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1. opposition, or counteracting force, as opposition of a conductor to passage of electricity or other energy or substance.
2. the natural ability of a normal organism to remain unaffected by noxious agents in its environment; see also immunity.
3. in psychology or psychiatry, conscious or unconscious defenses against change, preventing repressed material from coming into awareness; they can take such forms as forgetfulness, evasions, embarrassment, mental blocks, denial, anger, superficial talk, intellectualization, or intensification of symptoms. It occurs because the blocked association or understanding would be too threatening to face at this point in the therapy; identification of what point the resistance comes at can be an important indicator of the patient's unconscious patterns.
airway resistance the opposition of the tissues of the air passages to air flow: the mouth-to-alveoli pressure difference divided by the rate of air flow. Symbol RA or RAW.
androgen resistance resistance of target organs to the action of androgens, resulting in any of a spectrum of defects from a normal male phenotype in which men have normal genitalia but infertility to complete androgen resistance in which the individual has a female phenotype. Complete androgen resistance is an extreme form of male pseudohermaphroditism in which the individual is phenotypically female but is of XY chromosomal sex; there may be rudimentary uterus and tubes, but the gonads are typically testes, which may be abdominal or inguinal in position. Called also testicular feminization and testicular feminization syndrome. Incomplete androgen resistance is any of various forms less than the complete type, manifested by a male phenotype with various degrees of ambiguous genitalia such as hypospadias and a small vaginal pouch, a hooded phallus, or a bifid scrotum that may or may not contain gonads.
drug resistance the ability of a microorganism to withstand the effects of a drug that are lethal to most members of its species.
insulin resistance see insulin resistance.
multidrug resistance (multiple drug resistance) a phenomenon seen in some malignant cell lines: cells that have developed natural resistance to a single cytotoxic compound are also resistant to structurally unrelated chemotherapy agents. Called also cross-resistance.
peripheral resistance resistance to the passage of blood through the small blood vessels, especially the arterioles.
pulmonary vascular resistance the vascular resistance of the pulmonary circulation; the difference between the mean pulmonary arterial pressure and the left atrial filling pressure divided by the cardiac output. Called also total pulmonary vascular resistance.
total peripheral resistance the vascular resistance of the systemic circulation: the difference between the mean arterial pressure and central venous pressure divided by the cardiac output.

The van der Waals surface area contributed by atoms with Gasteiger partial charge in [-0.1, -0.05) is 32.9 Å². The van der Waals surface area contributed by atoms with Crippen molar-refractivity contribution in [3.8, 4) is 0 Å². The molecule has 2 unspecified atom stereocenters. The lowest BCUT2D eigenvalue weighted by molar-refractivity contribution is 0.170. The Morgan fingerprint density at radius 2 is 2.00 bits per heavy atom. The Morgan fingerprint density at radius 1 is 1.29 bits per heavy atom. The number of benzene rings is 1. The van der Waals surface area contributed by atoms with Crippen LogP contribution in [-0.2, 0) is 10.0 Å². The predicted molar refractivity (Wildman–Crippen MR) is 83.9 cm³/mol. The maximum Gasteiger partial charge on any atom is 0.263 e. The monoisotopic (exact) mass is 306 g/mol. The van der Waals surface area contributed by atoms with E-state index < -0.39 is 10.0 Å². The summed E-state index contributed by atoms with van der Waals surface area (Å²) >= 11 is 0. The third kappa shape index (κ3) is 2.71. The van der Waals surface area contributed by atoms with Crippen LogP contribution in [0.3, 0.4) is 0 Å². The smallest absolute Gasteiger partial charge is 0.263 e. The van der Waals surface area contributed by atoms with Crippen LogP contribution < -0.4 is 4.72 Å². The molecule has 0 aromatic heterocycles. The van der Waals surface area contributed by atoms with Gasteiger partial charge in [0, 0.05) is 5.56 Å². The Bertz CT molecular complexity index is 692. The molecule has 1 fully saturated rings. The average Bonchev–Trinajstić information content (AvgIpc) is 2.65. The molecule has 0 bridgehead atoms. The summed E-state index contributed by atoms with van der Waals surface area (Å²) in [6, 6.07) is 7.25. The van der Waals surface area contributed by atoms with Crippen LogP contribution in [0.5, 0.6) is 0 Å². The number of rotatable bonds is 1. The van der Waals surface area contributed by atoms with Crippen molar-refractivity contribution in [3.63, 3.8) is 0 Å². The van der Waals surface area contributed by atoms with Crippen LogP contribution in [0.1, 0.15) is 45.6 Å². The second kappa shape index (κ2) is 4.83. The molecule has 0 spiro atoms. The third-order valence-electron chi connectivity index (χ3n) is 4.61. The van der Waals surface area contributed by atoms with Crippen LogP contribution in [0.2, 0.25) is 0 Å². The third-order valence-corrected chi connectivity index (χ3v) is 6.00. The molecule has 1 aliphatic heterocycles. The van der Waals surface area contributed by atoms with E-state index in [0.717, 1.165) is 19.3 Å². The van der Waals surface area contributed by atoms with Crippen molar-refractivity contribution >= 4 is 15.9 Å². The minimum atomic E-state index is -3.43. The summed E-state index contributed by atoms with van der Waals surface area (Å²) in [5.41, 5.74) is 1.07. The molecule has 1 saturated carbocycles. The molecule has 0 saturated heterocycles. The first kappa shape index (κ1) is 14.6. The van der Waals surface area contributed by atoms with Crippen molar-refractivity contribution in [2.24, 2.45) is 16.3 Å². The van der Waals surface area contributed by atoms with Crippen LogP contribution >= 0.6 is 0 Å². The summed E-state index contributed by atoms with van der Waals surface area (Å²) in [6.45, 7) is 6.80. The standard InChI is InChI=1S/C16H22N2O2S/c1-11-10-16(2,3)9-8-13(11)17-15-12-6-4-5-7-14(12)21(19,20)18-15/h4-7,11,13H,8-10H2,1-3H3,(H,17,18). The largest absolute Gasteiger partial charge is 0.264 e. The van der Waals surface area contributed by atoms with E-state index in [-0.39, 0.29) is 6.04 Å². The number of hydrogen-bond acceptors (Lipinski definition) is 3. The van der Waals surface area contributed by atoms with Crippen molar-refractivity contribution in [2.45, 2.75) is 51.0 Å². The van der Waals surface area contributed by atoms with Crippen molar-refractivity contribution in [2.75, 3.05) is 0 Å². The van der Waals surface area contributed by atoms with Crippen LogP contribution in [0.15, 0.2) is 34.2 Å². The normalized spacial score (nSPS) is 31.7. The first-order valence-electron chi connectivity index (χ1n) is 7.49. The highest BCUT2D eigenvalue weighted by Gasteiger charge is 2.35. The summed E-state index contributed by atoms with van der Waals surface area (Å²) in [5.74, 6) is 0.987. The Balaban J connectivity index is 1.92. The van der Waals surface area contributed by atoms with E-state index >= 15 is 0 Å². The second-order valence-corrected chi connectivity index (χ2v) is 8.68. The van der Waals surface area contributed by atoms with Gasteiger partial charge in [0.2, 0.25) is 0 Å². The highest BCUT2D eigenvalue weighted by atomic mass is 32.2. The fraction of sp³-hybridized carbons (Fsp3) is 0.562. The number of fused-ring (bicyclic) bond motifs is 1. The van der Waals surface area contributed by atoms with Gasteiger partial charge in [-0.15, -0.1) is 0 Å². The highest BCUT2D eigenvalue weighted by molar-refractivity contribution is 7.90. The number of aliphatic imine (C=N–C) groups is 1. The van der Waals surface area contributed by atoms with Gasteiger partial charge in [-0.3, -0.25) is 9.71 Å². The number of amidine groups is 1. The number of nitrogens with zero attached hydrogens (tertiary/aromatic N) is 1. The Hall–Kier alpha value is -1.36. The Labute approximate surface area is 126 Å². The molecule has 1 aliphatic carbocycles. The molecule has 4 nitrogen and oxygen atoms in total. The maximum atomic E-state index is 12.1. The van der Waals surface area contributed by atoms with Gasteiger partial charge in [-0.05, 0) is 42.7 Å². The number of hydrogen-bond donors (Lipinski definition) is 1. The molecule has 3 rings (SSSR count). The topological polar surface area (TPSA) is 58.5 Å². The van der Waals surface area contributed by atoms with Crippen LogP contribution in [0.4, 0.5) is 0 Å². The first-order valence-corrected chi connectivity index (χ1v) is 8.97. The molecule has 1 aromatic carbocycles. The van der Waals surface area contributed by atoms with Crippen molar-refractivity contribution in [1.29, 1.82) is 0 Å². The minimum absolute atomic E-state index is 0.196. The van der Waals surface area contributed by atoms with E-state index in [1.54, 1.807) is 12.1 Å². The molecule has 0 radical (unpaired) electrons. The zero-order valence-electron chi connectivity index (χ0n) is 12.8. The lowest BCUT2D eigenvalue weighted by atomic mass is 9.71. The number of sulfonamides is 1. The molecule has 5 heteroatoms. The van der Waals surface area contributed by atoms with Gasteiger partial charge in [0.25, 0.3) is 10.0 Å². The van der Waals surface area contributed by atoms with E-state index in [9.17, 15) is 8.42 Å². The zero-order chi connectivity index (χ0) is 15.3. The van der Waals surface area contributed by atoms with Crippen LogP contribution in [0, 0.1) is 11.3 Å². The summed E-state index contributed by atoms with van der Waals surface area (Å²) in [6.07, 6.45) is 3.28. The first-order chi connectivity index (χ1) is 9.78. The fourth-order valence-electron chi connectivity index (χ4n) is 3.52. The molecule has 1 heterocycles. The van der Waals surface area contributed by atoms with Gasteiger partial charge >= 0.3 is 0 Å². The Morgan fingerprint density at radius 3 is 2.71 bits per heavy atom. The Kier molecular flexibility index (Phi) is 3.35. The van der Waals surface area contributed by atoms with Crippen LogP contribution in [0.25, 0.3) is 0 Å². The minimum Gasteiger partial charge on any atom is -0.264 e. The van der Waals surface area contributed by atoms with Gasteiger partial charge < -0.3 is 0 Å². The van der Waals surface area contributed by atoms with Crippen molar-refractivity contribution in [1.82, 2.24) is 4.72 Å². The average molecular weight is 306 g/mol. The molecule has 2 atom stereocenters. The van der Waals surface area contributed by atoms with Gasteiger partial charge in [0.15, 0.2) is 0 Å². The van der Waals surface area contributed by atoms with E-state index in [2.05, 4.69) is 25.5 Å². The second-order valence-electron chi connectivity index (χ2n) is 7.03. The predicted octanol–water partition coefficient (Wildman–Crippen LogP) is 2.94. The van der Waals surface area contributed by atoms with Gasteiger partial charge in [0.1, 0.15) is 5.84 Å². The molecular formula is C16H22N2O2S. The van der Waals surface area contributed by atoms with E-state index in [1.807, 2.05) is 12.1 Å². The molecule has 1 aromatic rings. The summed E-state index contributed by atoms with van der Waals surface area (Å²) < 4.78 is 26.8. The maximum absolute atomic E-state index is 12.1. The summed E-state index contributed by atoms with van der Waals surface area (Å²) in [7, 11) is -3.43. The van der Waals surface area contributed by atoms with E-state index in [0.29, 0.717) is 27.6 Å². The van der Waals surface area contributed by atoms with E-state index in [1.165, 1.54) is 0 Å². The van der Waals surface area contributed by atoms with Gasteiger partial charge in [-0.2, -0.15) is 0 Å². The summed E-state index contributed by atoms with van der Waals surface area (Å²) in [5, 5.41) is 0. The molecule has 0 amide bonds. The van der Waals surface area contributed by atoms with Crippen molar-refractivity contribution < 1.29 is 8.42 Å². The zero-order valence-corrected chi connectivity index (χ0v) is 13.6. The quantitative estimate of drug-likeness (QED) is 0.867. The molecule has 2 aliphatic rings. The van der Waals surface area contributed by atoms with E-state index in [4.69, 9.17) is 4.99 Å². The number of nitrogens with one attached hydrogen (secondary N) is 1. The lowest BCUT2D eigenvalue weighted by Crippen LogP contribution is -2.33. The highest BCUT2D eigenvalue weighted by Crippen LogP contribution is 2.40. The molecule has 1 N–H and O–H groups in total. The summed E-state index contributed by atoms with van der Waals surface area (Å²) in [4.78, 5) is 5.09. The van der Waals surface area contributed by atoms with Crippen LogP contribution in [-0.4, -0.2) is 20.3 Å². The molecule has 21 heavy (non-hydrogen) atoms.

total pulmonary resistance (total pulmonary vascular resistance) pulmonary vascular resistance.
vascular resistance the opposition to blood flow in a vascular bed; the pressure drop across the bed divided by the blood flow, conventionally expressed in peripheral resistance units. Symbol R or R.


/cross-re·sis·tance/ (kros-re-zis´tans) multidrug resistance.


(krôs′rĭ-zĭs′təns, krŏs′-)
Tolerance to a usually toxic substance as a result of exposure to a similarly acting substance: Some insects develop cross-resistance to insecticides.


resistance to a particular antibiotic that often results in resistance to other antibiotics, usually from a similar chemical class, to which the bacteria may not have been exposed. Cross-resistance can occur, for example, to both colistin and polymyxin B or to both clindamycin and lincomycin.


(kraws rĕ-zistăns)
Resistance to one agent or drug that confers resistance to another, usually similar agent.


References in periodicals archive ?
Due to overlap in the binding region of CAP and the amino glycosides, certain mutations confer cross-resistance to CAP and AMK/KAN.
Since MDR is a major obstacle in clinical management of human cancers, it is important to develop novel drugs without cross-resistance in cancer cells resistant to established anticancer drugs.
Cross-resistance and mechanism of resistance to Cry1Ab toxin from Bacillus thuringiensis in a field-derived strain of European corn borer, Ostrinia nubilalis.
pneumoniae isolates from 2010 were examined for cross-resistance to other antimicrobial agents and prevalence in 1CU versus non-ICU settings.
Intermediate failure of a first regimen--some cross-resistance may be present.
In the case of InI, classic mechanisms of resistance lead to rapid virological rebound, and complete cross-resistance is seen between the first-generation compounds raltegravir and elvitegravir (Miller, this issue).
Furthermore, the additional mutations may confer cross-resistance with other drugs from the same class.
Ultimately it is a tradeoff or other issues, since resistance to either abacavir or tenofovir causes cross-resistance to other medications in this class--and neither is a clear "'winner" on this aspect.
This, plus the fact that Bravo has no cross-resistance to strobilurins or triazoles, and has boosted margins pounds 5 per hectare when added to strobilurin programmes in trial plots, makes it an ideal anti-resistance option for maintaining strobilurin benefits on-farm, he said.
Missing doses can lead to resistance (where HIV can "get around" a drug) or cross-resistance (where resistance to one drug results in resistance to others a patient may not have even taken).
It is generally believed that P-glycoprotein and related molecules are responsible for cancer cells or microorganisms pumping out the drugs that constitute many of the conventional chemotherapy agents, giving rise to multidrug resistance, or MDR, which results in a cross-resistance to many drugs affected by MDR.